Little House on the Prairie

Season 6 Episode 1

Back to School (1)

Aired Wednesday 12:00 AM Sep 17, 1979 on NBC

Episode Fan Reviews (4)

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  • This sixth-season opener finds Laura Ingalls moving forward into adulthood and introduces her--and us--to her future husband.

    This episode, the first of Little House's 6th season, gets the show back on the right track after a few season 5 missteps. More importantly, it introduces us to the man who would become Laura Ingalls' real-life husband--Almonzo Wilder. As season 4 did for Mary Ingalls, season 6 marks the beginning of Laura's official journey into adulthood.

    The first day of school arrives, and along with it, a new teacher (remember that Mrs. Sims left Walnut Grove at the end of season 4, like everyone else in town, never to return). How convenient, since the new teacher, Miss Wilder, has a bachelor brother, a strapping young hottie named Almonzo. Laura is immediately smitten (who among us wasn't?). Mrs. Oleson, though, has her "eyes on the prize", too, hoping to hook up her oh-so-available daughter Nellie with the new guy in town. Nellie, by the way, has just graduated from school, and her graduation gift (thinly disguised as a husband magnet) from her parents is a restaurant and hotel, neither of which she asked for or knows how to manage. Chaos ensues as Nellie and her mother try to cook and serve daily for a rightfully upset crowd. Laura, in the meantime, sidles up to Almonzo whenever possible; however, he regards her as nothing more than a "nice little girl".

    Meanwhile, Charles is injured in an accident at the mill. While recuperating, Caroline decides to pick up the financial slack by accepting the job as head cook at Nellie's restaurant. Mrs. Oleson arranges for an intimate dinner between Nellie and Almonzo after hours, but despite Mrs. Oleson's begging Caroline refuses to cook on a Sunday. Laura volunteers to do it "free of charge", and Caroline relents. Laura, of course, has an alterior motive; she wants the dinner date to be anything but a success. She prepares an appalling chicken dish which succeeds in gagging Nellie and Almonzo and ending the date before it really even begins. End part 1.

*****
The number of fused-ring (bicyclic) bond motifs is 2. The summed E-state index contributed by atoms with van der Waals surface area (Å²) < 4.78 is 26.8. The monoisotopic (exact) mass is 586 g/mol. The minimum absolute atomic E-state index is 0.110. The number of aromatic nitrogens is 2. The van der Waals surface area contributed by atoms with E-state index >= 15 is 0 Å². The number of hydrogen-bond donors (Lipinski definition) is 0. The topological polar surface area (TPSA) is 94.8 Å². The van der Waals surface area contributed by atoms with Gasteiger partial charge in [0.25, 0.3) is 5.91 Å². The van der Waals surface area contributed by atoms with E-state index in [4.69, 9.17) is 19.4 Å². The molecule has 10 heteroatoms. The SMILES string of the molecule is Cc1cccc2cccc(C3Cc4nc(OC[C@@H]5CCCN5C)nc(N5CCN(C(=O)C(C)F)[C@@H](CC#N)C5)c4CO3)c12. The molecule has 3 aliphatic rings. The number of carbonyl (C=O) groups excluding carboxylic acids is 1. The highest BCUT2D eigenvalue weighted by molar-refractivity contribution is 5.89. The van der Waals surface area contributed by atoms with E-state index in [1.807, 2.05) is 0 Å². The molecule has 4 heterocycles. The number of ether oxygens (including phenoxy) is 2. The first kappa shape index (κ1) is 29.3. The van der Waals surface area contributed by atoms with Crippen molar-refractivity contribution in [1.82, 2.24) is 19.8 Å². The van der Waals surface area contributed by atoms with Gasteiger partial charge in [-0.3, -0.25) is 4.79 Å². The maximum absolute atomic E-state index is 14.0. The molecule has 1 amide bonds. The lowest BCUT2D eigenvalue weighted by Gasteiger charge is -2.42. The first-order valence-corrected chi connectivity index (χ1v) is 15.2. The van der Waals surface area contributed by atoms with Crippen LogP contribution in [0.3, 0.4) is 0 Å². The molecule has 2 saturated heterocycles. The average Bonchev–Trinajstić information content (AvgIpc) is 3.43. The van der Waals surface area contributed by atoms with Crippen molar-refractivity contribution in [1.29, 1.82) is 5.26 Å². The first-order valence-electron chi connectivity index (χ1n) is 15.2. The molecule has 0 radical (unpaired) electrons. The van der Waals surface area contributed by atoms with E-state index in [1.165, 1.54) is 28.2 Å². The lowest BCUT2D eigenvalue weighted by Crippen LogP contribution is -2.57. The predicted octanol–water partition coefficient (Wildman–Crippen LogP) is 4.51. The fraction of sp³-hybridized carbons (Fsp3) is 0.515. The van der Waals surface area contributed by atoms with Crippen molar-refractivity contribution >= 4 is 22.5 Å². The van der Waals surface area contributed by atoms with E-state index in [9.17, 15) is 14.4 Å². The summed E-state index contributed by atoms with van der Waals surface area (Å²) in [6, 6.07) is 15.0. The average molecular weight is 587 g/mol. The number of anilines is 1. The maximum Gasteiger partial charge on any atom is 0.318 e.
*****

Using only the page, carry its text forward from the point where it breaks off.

This episode is brilliantly written, works on many levels, and manages to cover a lot of bases: it introduces a new teacher, and Laura's husband-to-be, and it paves the road to the future for not only Laura but, importantly, Nellie Oleson. A funny, thoughtful, pivotal winner of an episode. Don't miss it when it airs!
  • A superb season opener as we see many changes take place in Walnut Grove.

    The girls are growing up! Laura and Nellie are heading towards adulthood at a high rate of speed and there are many changes in store.

    Nellie takes the graduation exam, which she passes, meaning that she is no longer a student. The town welcomes a new teacher, Eliza Jane Wilder, who is an older woman with a younger brother named Almanzo who is destined to be Laura's future husband. (In spite of Nellie's best efforts to have him attracted to her!)

    Meanwhile, Harriet gives Nellie a rather ostentatious graduation present - her very own restaurant, named "Nellie's", which offers food and accomodation and which, apparently, Nellie and Harriet intend to run between them. Such a pity for the patrons that neither of them can cook to save themselves!

    When Charles is injured and unable to work temporarily, Caroline, much to his annoyance, takes a job as cook in the new restaurant which is probably a good thing as the townsfolk seem very disinclined to eat the earlier offerings.

    A wonderful episode and a great way to introduce the Wilder family to the series. You must watch this one!
  • Laura and Nellie both vie for the attention of Ms. Wilder\'s brother Almonzo. Harriet convinces Almonzo to come to the restarurant so Nellie can cook. Nellie hires Laura to cook cinnamon chicken. Laura switches the cinnamon with black pepper.